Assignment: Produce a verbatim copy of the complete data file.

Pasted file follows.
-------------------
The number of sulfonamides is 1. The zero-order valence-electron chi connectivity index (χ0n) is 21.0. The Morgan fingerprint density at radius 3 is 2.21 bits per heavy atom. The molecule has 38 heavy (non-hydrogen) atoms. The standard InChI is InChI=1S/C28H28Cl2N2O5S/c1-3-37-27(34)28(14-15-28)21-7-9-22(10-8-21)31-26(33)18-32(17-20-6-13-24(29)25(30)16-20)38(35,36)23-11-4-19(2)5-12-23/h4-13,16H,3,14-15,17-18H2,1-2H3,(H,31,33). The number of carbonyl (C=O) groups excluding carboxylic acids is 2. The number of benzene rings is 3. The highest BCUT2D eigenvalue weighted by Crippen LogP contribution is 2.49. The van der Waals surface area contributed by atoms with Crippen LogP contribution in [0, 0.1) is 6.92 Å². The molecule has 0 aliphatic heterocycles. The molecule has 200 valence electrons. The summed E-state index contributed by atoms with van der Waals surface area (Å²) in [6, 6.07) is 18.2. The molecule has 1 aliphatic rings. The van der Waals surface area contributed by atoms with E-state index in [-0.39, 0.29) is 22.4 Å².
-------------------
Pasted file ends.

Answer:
The number of sulfonamides is 1. The zero-order valence-electron chi connectivity index (χ0n) is 21.0. The Morgan fingerprint density at radius 3 is 2.21 bits per heavy atom. The molecule has 38 heavy (non-hydrogen) atoms. The standard InChI is InChI=1S/C28H28Cl2N2O5S/c1-3-37-27(34)28(14-15-28)21-7-9-22(10-8-21)31-26(33)18-32(17-20-6-13-24(29)25(30)16-20)38(35,36)23-11-4-19(2)5-12-23/h4-13,16H,3,14-15,17-18H2,1-2H3,(H,31,33). The number of carbonyl (C=O) groups excluding carboxylic acids is 2. The number of benzene rings is 3. The highest BCUT2D eigenvalue weighted by Crippen LogP contribution is 2.49. The van der Waals surface area contributed by atoms with Crippen LogP contribution in [0, 0.1) is 6.92 Å². The molecule has 0 aliphatic heterocycles. The molecule has 200 valence electrons. The summed E-state index contributed by atoms with van der Waals surface area (Å²) in [6, 6.07) is 18.2. The molecule has 1 aliphatic rings. The van der Waals surface area contributed by atoms with E-state index in [-0.39, 0.29) is 22.4 Å².